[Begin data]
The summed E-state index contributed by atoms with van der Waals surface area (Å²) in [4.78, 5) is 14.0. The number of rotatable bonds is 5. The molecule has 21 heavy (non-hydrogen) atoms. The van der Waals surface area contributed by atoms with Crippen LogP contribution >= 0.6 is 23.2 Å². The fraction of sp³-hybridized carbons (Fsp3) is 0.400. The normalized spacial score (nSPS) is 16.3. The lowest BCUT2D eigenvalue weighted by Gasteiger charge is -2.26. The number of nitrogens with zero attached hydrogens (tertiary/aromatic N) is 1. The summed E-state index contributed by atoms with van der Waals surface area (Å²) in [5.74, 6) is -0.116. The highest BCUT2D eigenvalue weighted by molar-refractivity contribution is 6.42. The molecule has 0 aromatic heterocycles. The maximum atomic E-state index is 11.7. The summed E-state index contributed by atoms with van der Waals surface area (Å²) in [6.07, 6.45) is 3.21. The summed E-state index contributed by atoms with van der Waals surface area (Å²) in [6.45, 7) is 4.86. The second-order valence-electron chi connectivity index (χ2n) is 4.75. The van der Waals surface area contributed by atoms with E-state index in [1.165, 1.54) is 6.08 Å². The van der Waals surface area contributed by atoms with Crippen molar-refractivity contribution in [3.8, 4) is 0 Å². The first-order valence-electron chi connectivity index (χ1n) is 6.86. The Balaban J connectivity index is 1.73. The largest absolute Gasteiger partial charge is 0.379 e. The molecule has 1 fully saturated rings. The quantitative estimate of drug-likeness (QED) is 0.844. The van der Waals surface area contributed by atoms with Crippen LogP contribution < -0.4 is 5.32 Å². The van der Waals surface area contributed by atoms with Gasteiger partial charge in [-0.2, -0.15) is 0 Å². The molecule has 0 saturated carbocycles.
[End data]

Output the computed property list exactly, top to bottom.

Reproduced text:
The summed E-state index contributed by atoms with van der Waals surface area (Å²) in [4.78, 5) is 14.0. The number of rotatable bonds is 5. The molecule has 21 heavy (non-hydrogen) atoms. The van der Waals surface area contributed by atoms with Crippen LogP contribution >= 0.6 is 23.2 Å². The fraction of sp³-hybridized carbons (Fsp3) is 0.400. The normalized spacial score (nSPS) is 16.3. The lowest BCUT2D eigenvalue weighted by Gasteiger charge is -2.26. The number of nitrogens with zero attached hydrogens (tertiary/aromatic N) is 1. The summed E-state index contributed by atoms with van der Waals surface area (Å²) in [5.74, 6) is -0.116. The highest BCUT2D eigenvalue weighted by molar-refractivity contribution is 6.42. The molecule has 0 aromatic heterocycles. The maximum atomic E-state index is 11.7. The summed E-state index contributed by atoms with van der Waals surface area (Å²) in [6.07, 6.45) is 3.21. The summed E-state index contributed by atoms with van der Waals surface area (Å²) in [6.45, 7) is 4.86. The second-order valence-electron chi connectivity index (χ2n) is 4.75. The van der Waals surface area contributed by atoms with E-state index in [1.165, 1.54) is 6.08 Å². The van der Waals surface area contributed by atoms with Crippen molar-refractivity contribution in [3.8, 4) is 0 Å². The first-order valence-electron chi connectivity index (χ1n) is 6.86. The Balaban J connectivity index is 1.73. The largest absolute Gasteiger partial charge is 0.379 e. The molecule has 1 fully saturated rings. The quantitative estimate of drug-likeness (QED) is 0.844. The van der Waals surface area contributed by atoms with Crippen LogP contribution < -0.4 is 5.32 Å². The van der Waals surface area contributed by atoms with Gasteiger partial charge in [-0.2, -0.15) is 0 Å². The molecule has 0 saturated carbocycles.